New PPL Pilots Take Note!
I read the following article in the June 2010 edition of Pilot Magazine titled “New Pilot Psychology” the other day and it struck such a chord with me. Having passed my PPL Exams and got my licence back in 2006, my flying hours have not increased anywhere near as much as they should have, or could have. I have my own aircraft and could easily fly whenever I want to (weather permitting of course), but choose not to – WHY? You may well ask!
Read the article below as I think it says so much about what can happen to new PPL qualified pilots.
Article from Pilot Magazine – by Jesse Crosse
Taking to the air as a freshly qualified pilot is almost as daunting as becoming qualified in the first place. Apparently, ‘losing’ new pilots is through apathy, other distractions and in truth, probably just plain old fear, is a big problem for clubs trying to keep their schools profitable. I’ve held my shiny new licence for just over a year now and just 69 hours and 49 minutes into my flying career, I’ve already become aware how easy it would be to slide off my local flying club’s booking list never to be seen again.
It strikes me that when it comes to getting airborne the new pilot is his own worst enemy. Being too busy is not a good reason not to go flying. Neither is being short of cash (make a budget) and neither is the weather. I reckon the main psychological barrier is that flying isn’t as accessible as driving a car or riding a motorcycle because the aeroplane isn’t in the drive (unless you’re damn lucky). Making that booking at a busy club or bothering to check the weather are usually the first things that fall off the priorities list and the ball gets dropped.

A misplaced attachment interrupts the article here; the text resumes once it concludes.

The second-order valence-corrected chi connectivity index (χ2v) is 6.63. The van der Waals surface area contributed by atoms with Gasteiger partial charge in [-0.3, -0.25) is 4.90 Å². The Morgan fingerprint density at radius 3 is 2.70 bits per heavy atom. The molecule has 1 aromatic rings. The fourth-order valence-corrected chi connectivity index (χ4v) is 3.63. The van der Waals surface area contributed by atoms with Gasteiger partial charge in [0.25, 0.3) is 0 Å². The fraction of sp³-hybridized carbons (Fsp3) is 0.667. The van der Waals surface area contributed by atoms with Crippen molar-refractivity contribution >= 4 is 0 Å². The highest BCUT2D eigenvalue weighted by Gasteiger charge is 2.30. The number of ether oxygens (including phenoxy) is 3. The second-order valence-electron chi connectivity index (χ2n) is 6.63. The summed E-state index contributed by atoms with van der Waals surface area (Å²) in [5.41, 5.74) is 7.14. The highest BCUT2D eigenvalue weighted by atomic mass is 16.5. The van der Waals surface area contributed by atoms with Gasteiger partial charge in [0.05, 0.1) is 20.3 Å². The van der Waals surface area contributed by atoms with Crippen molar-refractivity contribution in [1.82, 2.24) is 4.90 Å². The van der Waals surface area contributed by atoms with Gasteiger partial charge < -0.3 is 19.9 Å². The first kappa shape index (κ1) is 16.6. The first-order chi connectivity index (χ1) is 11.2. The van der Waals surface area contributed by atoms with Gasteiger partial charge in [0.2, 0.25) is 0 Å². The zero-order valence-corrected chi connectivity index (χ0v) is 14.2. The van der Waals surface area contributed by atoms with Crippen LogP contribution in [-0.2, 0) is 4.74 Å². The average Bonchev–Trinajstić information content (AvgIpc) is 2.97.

I tackled the problem by buying an aeroplane and as I couldn’t eat a whole one, I settled for a slice of one. G¬-BAXZ is a 1970 Cherokee with a youthful engine, are-upholstered interior and is about to get a fresh coat of paint. It’s well maintained and at £2,500 for a share, £40 per month and £65 an hour wet, it was too good to miss. Ignoring the equity cost, the first hour I fly each month is still cheaper than hiring a club aircraft and the more I fly, the cheaper it gets. You see where this is going? It only works if I fly at least an hour a month. So that’s part one of the New Pilot Psychology taken care of, next task is to make new destinations a regular fixture rather than occasional adventure and for that I’ll add a satnav to the kit bag. But which one? -end-
The truth is its very easy to get put off flying due to some bad conditions. Your confidence is bashed somewhat and you are reminded of your own mortality, This happened to me recently. Not having the pleasure and back-up of your flying instructor with you, it is easy to let your mind get the better of you. Some tough thermals or strong crosswind landing can put you off somewhat.
So very recently I took an hour with my flying instructor, just to get back in the air as I had not flown for about 5-6 months. Being reassured that the thermals are not going to turn you over, or the wind throw you out of the sky is an immense help in regaining your confidence. It was fantastic, a lovely calm day although a bit misty, which we were blaming on the Icelandic ash cloud. But nonetheless it was superb and reminded me instantly of what I was missing. Don’t let it be too long before you fly again and don’t make excuses, you’re only kidding yourself! Book an hour or so with your instructor it can make all the difference.